Gen X and Gen Y favor social media over direct mail.

A channel-use survey from Pitney Bowes uncovered a channel preference that was unexpected: Marketers under 35 are also more likely than other age groups to use direct mail in their marketing mix. http://chiefmarketer.com/Channels/directmail/younger-marketer-multichannel-pitney-0610rhl3/

Online media is more engaging than direct mail.

New media marketers may be missing sales opportunities by ignoring old media tactics, says King Fish Media CMO Gordon Plutsky. By reaching a consumer through the mailbox, a marketer creates a different type of conversation. It’s more thoughtful. It provides recipients with a designed mail piece for them to look at and make a more considered purchase.http://chiefmarketer.com/Channels/directmail/direct-mail-consumers-longer-qa-0227rhl3/?imw=Y#ixzz1nnZN2ObR

Social media is more memorable than direct mail, particularly for younger audiences.

When comparing direct mail to online marketing, Millward Brown, a leading global research agency, revealed that “physical media – AKA direct mail – left a ‘deeper footprint’ in the brain.” In other words, media that consumers can touch and feel resonated and touched more emotions than those of the digital variety. And those consumers that are affected by “physical media” are not just the older demo, as many marketers believe. http://www.forbes.com/sites/marketshare/2012/03/11/direct-mail-alive-and-kicking/

Commercial direct mail should not be in-home the election week.

According to catalog consultant Stephen R. Lett in an article entitled “Planning Holiday Mailing Patterns in an Election Year,” it is not necessarily a disadvantage to be in-home during election week. Since many other mailers are avoiding that week, there should be less competition in the mailbox. http://demo.chiefmarketer.com/direct-marketing/planning-holiday-mail-patterns-election-year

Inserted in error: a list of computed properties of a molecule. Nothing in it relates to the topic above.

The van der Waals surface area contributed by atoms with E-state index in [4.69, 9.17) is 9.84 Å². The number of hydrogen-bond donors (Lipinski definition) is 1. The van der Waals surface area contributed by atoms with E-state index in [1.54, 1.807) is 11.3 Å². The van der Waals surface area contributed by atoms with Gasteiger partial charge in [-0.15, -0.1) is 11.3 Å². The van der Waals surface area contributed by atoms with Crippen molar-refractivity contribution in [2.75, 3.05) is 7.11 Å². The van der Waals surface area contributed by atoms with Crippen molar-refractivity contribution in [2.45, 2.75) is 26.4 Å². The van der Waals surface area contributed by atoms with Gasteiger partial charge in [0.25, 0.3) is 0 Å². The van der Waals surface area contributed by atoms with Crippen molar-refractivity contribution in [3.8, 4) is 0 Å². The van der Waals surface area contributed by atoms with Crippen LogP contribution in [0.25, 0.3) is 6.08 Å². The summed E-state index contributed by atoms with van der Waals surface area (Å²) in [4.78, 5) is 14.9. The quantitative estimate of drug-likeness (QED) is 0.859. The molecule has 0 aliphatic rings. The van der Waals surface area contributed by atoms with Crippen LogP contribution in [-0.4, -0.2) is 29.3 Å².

Most marketers are not optimistic about the future of direct mail.

Despite mixed signals in the economy, more than 72% of marketers and marketing suppliers believe direct and digital marketing are well positioned for future growth, according to a report from the Direct Marketing Association.

President Obama and his challenger Romney relied on social media to reach voters in 2012.

President Obama and challenger Mitt Romney still spent massive sums on a more traditional form of communication: snail mail. Mailings were used to attack opponents, make policy promises, solicit donations and help supporters register to vote. http://www.targetmarketingmag.com/aggregatedcontent/direct-mail-still-force-campaigns?